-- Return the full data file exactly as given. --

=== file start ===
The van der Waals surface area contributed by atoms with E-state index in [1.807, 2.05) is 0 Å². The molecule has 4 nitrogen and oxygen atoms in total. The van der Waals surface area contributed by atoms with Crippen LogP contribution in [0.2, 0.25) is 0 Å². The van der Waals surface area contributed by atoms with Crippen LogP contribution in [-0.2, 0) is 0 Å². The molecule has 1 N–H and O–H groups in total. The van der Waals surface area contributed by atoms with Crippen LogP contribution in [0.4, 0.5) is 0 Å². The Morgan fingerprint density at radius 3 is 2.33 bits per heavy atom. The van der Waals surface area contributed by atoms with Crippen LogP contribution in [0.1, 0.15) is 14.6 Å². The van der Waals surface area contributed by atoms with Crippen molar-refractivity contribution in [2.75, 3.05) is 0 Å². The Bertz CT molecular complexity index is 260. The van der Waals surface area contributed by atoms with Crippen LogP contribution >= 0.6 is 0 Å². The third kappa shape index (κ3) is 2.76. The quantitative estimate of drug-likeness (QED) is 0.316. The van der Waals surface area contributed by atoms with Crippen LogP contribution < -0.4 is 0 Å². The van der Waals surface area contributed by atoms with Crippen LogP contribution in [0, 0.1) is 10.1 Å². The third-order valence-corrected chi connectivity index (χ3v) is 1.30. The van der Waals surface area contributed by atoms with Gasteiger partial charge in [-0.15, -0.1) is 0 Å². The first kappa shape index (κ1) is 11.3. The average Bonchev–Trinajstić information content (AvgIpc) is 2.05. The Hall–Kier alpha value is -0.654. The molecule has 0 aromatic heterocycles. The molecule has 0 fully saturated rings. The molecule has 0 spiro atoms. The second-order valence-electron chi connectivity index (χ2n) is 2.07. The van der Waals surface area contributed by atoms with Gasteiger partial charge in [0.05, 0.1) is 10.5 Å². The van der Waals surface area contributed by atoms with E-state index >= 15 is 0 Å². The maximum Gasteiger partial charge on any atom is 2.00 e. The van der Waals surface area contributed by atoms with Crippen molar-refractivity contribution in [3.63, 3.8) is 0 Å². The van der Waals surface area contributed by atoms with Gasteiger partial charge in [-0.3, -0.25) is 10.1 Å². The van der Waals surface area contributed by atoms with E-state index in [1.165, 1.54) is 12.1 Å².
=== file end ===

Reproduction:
The van der Waals surface area contributed by atoms with E-state index in [1.807, 2.05) is 0 Å². The molecule has 4 nitrogen and oxygen atoms in total. The van der Waals surface area contributed by atoms with Crippen LogP contribution in [0.2, 0.25) is 0 Å². The van der Waals surface area contributed by atoms with Crippen LogP contribution in [-0.2, 0) is 0 Å². The molecule has 1 N–H and O–H groups in total. The van der Waals surface area contributed by atoms with Crippen LogP contribution in [0.4, 0.5) is 0 Å². The Morgan fingerprint density at radius 3 is 2.33 bits per heavy atom. The van der Waals surface area contributed by atoms with Crippen LogP contribution in [0.1, 0.15) is 14.6 Å². The van der Waals surface area contributed by atoms with Crippen molar-refractivity contribution in [2.75, 3.05) is 0 Å². The Bertz CT molecular complexity index is 260. The van der Waals surface area contributed by atoms with Crippen LogP contribution >= 0.6 is 0 Å². The third kappa shape index (κ3) is 2.76. The quantitative estimate of drug-likeness (QED) is 0.316. The van der Waals surface area contributed by atoms with Crippen LogP contribution < -0.4 is 0 Å². The van der Waals surface area contributed by atoms with Crippen LogP contribution in [0, 0.1) is 10.1 Å². The third-order valence-corrected chi connectivity index (χ3v) is 1.30. The van der Waals surface area contributed by atoms with Gasteiger partial charge in [-0.15, -0.1) is 0 Å². The first kappa shape index (κ1) is 11.3. The average Bonchev–Trinajstić information content (AvgIpc) is 2.05. The Hall–Kier alpha value is -0.654. The molecule has 0 aromatic heterocycles. The molecule has 0 fully saturated rings. The molecule has 0 spiro atoms. The second-order valence-electron chi connectivity index (χ2n) is 2.07. The van der Waals surface area contributed by atoms with Gasteiger partial charge in [0.05, 0.1) is 10.5 Å². The van der Waals surface area contributed by atoms with E-state index >= 15 is 0 Å². The maximum Gasteiger partial charge on any atom is 2.00 e. The van der Waals surface area contributed by atoms with Crippen molar-refractivity contribution in [3.63, 3.8) is 0 Å². The van der Waals surface area contributed by atoms with Gasteiger partial charge in [-0.3, -0.25) is 10.1 Å². The van der Waals surface area contributed by atoms with E-state index in [1.165, 1.54) is 12.1 Å².